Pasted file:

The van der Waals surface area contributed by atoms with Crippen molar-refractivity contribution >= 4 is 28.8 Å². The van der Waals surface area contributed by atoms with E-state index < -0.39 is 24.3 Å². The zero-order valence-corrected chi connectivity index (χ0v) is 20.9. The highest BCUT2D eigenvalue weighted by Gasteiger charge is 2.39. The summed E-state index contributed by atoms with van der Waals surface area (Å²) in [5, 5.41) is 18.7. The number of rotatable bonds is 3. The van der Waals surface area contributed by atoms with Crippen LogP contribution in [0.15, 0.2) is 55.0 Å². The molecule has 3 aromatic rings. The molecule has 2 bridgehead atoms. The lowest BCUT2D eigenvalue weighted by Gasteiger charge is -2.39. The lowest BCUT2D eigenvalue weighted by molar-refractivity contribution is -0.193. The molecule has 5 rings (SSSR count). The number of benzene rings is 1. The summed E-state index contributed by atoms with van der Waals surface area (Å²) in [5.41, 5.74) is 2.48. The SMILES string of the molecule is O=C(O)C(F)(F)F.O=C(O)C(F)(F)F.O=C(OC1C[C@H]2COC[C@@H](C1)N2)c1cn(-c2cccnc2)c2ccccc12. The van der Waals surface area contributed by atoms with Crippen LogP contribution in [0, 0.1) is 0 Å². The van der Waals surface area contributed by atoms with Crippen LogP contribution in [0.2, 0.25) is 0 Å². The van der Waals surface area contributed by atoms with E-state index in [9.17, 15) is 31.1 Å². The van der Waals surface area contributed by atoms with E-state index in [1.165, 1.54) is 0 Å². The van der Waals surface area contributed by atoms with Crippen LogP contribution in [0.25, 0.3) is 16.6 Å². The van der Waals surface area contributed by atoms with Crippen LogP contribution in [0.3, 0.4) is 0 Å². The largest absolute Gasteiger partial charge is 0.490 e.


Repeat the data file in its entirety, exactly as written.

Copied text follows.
The van der Waals surface area contributed by atoms with Crippen molar-refractivity contribution >= 4 is 28.8 Å². The van der Waals surface area contributed by atoms with E-state index < -0.39 is 24.3 Å². The zero-order valence-corrected chi connectivity index (χ0v) is 20.9. The highest BCUT2D eigenvalue weighted by Gasteiger charge is 2.39. The summed E-state index contributed by atoms with van der Waals surface area (Å²) in [5, 5.41) is 18.7. The number of rotatable bonds is 3. The van der Waals surface area contributed by atoms with Crippen LogP contribution in [0.15, 0.2) is 55.0 Å². The molecule has 3 aromatic rings. The molecule has 2 bridgehead atoms. The lowest BCUT2D eigenvalue weighted by Gasteiger charge is -2.39. The lowest BCUT2D eigenvalue weighted by molar-refractivity contribution is -0.193. The molecule has 5 rings (SSSR count). The number of benzene rings is 1. The summed E-state index contributed by atoms with van der Waals surface area (Å²) in [5.41, 5.74) is 2.48. The SMILES string of the molecule is O=C(O)C(F)(F)F.O=C(O)C(F)(F)F.O=C(OC1C[C@H]2COC[C@@H](C1)N2)c1cn(-c2cccnc2)c2ccccc12. The van der Waals surface area contributed by atoms with Crippen LogP contribution in [0, 0.1) is 0 Å². The van der Waals surface area contributed by atoms with Crippen LogP contribution in [0.2, 0.25) is 0 Å². The van der Waals surface area contributed by atoms with E-state index in [9.17, 15) is 31.1 Å². The van der Waals surface area contributed by atoms with E-state index in [1.165, 1.54) is 0 Å². The van der Waals surface area contributed by atoms with Crippen LogP contribution in [0.25, 0.3) is 16.6 Å². The van der Waals surface area contributed by atoms with Crippen LogP contribution in [0.3, 0.4) is 0 Å². The largest absolute Gasteiger partial charge is 0.490 e.